Ordinarily, the court process should be sufficent to determine his guilt or innocence.  Despite this, the political system is being cynically “gamed” by the Labor party in bad faith, to stall a no-confidence vote before this goes to course.  These are all stalling and delaying tactics to slow down the passage of justice. The ways this is happening are:

  • Using “spin” to claim one thing while using the lawyers to lawfully do the reverse.  In effect what is said (the “spun” words used to protect the brand of the Labor party) is entirely at odds with the actions of the Labor government
  • Using the “spin” of presumption of innocence to stifle debate on the issue.  I agree that we should avoid a trial by media, but this issue still raises the issue of parliamentary standards, whether or not it is embarassing to the Labor party.  In addition, the Labor Party happily ignores the presumption of innocence whenever it suits it politically, such as the case of Commodore Bruce Kafer.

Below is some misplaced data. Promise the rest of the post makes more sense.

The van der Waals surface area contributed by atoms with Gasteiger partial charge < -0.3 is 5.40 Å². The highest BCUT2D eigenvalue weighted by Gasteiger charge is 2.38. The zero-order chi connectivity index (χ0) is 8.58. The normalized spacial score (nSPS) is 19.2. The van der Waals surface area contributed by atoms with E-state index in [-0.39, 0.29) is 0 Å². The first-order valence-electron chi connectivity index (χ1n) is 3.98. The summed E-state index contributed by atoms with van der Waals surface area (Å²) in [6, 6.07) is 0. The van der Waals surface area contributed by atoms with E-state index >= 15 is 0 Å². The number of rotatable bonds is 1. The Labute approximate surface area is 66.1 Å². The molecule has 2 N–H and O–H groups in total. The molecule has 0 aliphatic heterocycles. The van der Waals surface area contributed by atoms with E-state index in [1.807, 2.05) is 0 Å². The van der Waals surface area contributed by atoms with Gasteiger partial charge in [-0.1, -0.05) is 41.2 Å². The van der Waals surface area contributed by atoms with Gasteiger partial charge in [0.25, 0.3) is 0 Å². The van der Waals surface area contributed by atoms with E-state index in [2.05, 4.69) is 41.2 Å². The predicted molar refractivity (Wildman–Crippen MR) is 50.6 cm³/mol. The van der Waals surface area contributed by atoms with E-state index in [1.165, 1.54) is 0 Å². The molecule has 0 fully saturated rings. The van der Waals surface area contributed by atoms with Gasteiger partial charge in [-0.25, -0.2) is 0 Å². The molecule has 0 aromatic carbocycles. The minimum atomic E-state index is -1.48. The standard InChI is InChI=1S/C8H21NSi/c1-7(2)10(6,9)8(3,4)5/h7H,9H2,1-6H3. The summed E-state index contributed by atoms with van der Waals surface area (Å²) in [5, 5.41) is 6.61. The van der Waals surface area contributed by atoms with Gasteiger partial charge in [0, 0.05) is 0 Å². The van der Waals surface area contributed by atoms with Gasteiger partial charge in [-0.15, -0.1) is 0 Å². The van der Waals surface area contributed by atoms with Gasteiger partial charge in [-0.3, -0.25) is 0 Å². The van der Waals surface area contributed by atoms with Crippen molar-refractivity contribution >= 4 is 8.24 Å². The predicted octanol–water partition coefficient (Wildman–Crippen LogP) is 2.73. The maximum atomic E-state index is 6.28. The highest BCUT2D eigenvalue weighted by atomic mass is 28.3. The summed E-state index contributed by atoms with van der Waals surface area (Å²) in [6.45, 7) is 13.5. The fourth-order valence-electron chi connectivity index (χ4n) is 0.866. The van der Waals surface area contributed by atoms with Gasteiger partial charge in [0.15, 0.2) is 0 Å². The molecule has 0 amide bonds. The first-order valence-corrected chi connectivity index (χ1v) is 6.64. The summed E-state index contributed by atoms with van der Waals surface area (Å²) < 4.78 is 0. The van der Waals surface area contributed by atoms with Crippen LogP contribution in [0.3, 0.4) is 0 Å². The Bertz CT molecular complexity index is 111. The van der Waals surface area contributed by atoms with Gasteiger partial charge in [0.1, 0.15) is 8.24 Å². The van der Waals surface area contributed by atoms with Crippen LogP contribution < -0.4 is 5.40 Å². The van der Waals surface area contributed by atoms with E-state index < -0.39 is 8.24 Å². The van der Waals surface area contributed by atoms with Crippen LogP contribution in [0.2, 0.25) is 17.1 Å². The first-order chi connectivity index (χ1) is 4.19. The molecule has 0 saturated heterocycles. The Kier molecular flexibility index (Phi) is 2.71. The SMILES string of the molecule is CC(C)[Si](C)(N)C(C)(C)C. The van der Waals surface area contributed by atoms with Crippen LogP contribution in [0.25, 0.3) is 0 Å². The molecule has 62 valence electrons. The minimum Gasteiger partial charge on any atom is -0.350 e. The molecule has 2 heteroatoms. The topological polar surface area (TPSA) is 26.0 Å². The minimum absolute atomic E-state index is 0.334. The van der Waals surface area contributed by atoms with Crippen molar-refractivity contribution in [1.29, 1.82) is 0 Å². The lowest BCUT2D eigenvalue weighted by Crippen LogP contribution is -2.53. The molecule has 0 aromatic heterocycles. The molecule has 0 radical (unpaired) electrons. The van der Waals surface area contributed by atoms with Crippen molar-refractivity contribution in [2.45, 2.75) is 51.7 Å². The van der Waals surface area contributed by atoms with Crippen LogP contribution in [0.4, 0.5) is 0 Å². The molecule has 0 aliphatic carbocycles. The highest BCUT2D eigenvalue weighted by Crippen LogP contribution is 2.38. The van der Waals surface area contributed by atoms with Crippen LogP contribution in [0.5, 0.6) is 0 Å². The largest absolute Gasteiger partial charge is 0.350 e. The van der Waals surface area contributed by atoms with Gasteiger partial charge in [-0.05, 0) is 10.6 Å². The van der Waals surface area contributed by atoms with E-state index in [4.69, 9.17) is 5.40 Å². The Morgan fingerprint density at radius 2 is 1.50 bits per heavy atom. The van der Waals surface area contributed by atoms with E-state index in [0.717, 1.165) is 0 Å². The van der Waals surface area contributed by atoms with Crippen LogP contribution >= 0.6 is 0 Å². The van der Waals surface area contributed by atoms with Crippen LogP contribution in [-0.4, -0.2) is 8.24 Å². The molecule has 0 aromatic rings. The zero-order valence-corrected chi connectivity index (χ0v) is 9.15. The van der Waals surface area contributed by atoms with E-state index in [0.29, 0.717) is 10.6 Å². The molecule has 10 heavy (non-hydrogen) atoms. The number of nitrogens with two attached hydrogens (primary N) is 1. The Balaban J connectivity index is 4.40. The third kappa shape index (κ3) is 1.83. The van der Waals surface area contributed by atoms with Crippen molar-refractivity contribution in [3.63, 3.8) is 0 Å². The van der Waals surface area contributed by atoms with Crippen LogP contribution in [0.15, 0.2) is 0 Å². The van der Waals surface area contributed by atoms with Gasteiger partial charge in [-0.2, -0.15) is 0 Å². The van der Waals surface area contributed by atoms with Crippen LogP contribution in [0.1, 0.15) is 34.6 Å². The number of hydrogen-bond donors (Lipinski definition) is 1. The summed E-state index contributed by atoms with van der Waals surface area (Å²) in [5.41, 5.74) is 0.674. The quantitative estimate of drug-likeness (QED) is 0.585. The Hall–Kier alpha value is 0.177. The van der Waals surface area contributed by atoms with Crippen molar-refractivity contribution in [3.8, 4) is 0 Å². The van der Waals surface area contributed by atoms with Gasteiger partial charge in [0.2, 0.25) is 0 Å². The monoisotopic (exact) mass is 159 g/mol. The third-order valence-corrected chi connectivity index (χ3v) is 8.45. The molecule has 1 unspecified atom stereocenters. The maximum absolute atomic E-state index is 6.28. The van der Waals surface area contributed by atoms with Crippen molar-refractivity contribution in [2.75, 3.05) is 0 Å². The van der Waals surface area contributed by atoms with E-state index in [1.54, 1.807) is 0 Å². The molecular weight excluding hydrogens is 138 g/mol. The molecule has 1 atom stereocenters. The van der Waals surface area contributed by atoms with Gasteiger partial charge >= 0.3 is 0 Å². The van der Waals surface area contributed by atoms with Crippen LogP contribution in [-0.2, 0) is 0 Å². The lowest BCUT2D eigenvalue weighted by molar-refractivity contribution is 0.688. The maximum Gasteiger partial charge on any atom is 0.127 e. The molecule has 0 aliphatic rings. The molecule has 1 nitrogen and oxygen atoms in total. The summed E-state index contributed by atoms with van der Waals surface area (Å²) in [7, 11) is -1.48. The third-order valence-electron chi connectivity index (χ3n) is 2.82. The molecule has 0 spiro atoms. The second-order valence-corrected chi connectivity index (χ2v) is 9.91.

• Making statements that are not frankly believable and are an insult to the intelligence of the public, with the intent of “spinning” the public opinion in favour before a court of law determines guilt or innocence

I accept the following quote should be accepted with a grain of salt, but nevertheless illustrates the absurdity of the spin the defence is using to deflect trial by media.  The following could have happened:

One – Mr Thomson did it.

Two – Someone knocked off his card, then knocked off his licence, then forged his signature.   They also knocked off his phone, and used his phone from the area where he lives up the Pacific Highway, then used the phone coming down the highway to Sydney and used that phone to call the same escort agency where the knocked off credit card, forged signature and knocked off licence were presented.   Then his card, his licence and his phone were returned to him without him even noticing they were missing.

Physical imprint's of Craig's Thompson's cards

The executive that allegedly set up Craig Thomson apparently got physical copies of Craig Thomson’s driver’s license at the escort agency. Believable?

  • “Suspending” Craig Thomson from the Labor Party while he sits as an independent, while accepting his vote.  This is a cynical attempt to contain “brand damage” to the Labor party.
  • The FWA investigation “went slow” (whether or not allegedly by political interference) in such a way that the statue of limitations of two years on some of the accusations expired